Books have long been made into movies. Now, they're heading straight to YouTube.
Author Michael Connelly adapted the first chapter of his new murder mystery, "Echo Park," into a 10-minute film for YouTube and other online video sites in an attempt to attract readers.
Harry Bosch, Connelly's dark protagonist who is a detective in the Los Angeles Police Department, made his brooding debut online before "Echo Park" reached bookstores last month. The video, shot for about $10,000, ends with the tagline: "Read what happens next in 'Echo Park.' "
"I do believe this was a tool in getting people excited," said Connelly, a former reporter at The Times. "It was on the Internet, it was on YouTube, before the book was out. It sharpened excitement. So when the book came out, they were ready to buy it. I do know statistically that the first week of sales for 'Echo Park' was the best first week of sales I've had."
Book publishers face the same challenge bedeviling all media: how to compete for attention in an ever-growing entertainment market that includes TV, cable, online social networks, downloadable music and video, podcasts and video games.
The average time Americans spend reading has declined from 117 hours a year in 1999 to about 105 in 2006. Meanwhile, about 172,000 books were published last year -- more than 19 new titles published for every hour of every day of every week.
"The author and the publisher realizes there isn't just clutter in the marketplace, there is massive clutter in terms of competing with other books," said Albert N. Greco, senior researcher at the Institute for Publishing Research in New Jersey. "Then, you compete with newspapers and magazines and video games and cable and satellite and music and doing nothing."
Publisher Farrar, Straus and Giroux was among the first to try YouTube as a way to bring literature to the masses.
In August, it released a video book trailer to coincide with the release of "The Mystery Guest," a memoir from French writer Gregoire Bouillier. Others were soon to follow.
Broadway hired Santa Monica-based VidLit to create a book video of humorist Bill Bryson's memoir, "The Life and Times of the Thunderbolt Kid," using an audio book reading and black-and-white family photos.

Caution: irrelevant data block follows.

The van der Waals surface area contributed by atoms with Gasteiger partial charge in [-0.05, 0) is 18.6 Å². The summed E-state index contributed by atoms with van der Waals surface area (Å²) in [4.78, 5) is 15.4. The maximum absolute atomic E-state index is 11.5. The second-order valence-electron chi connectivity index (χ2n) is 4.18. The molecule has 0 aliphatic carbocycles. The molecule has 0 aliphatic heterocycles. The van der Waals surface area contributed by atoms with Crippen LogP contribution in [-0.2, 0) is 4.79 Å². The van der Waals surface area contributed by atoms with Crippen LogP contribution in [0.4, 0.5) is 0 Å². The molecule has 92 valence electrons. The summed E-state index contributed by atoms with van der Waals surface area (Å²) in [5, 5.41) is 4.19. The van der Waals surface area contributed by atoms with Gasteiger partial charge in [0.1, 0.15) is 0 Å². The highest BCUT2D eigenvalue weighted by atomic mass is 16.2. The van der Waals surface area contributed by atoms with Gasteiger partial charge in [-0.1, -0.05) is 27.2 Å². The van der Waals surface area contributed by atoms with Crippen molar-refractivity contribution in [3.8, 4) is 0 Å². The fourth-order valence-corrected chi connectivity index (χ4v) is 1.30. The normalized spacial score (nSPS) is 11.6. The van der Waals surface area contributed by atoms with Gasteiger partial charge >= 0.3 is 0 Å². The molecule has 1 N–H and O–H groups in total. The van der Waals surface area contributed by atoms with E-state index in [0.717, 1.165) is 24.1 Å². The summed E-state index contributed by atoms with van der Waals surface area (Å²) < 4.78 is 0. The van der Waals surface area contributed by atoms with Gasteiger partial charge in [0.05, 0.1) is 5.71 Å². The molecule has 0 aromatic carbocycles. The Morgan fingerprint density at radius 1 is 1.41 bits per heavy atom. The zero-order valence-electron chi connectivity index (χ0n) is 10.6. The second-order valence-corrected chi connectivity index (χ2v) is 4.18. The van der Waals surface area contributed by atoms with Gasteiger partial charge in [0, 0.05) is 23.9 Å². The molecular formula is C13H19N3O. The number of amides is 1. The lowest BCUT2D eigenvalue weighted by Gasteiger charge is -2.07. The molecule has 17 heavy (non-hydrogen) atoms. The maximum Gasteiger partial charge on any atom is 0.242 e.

"If you never saw Bill Bryson before, you definitely get an idea of what it's about," VidLit founder Liz Dubelman said.
Little, Brown and Co. produced a movie-slick trailer for "Echo Park" as part of an extended promotional campaign that mixes traditional book readings and television appearances with less conventional approaches, like podcasts and downloadable audio clips.
"The philosophy is just to create a movie-releases type of excitement for it," said Anthony Goff, an associate at Little, Brown's audio and digital media group.
Connelly wanted to do more.
He developed a script with Terrill Lee Lankford, a screenwriter whose credits include "Storm Trooper" and "Hollywood Chainsaw Hookers."
They selected a location with special significance -- the apartment building where Robert Altman shot the classic film "The Long Goodbye," from the book of the same title by author and screenwriter Raymond Chandler, creator of hard-boiled Los Angeles private eye Philip Marlowe.
Lankford hired actors Tim Abell, who appeared most recently in "Soldier of God," and Bill Bolender, whose television and movie credits include "The Shawshank Redemption."
Lankford and Connelly hope the online video does more than spur book sales. They hope it will persuade Hollywood studios to bring Bosch to the big screen.
"We're not saying this is studio-level quality, but that piece is about mood, it's about atmospherics. That's what Harry Bosch is about," Lankford said. "It was kind of a steppingstone to say Harry Bosch could exist. We could make a movie of this."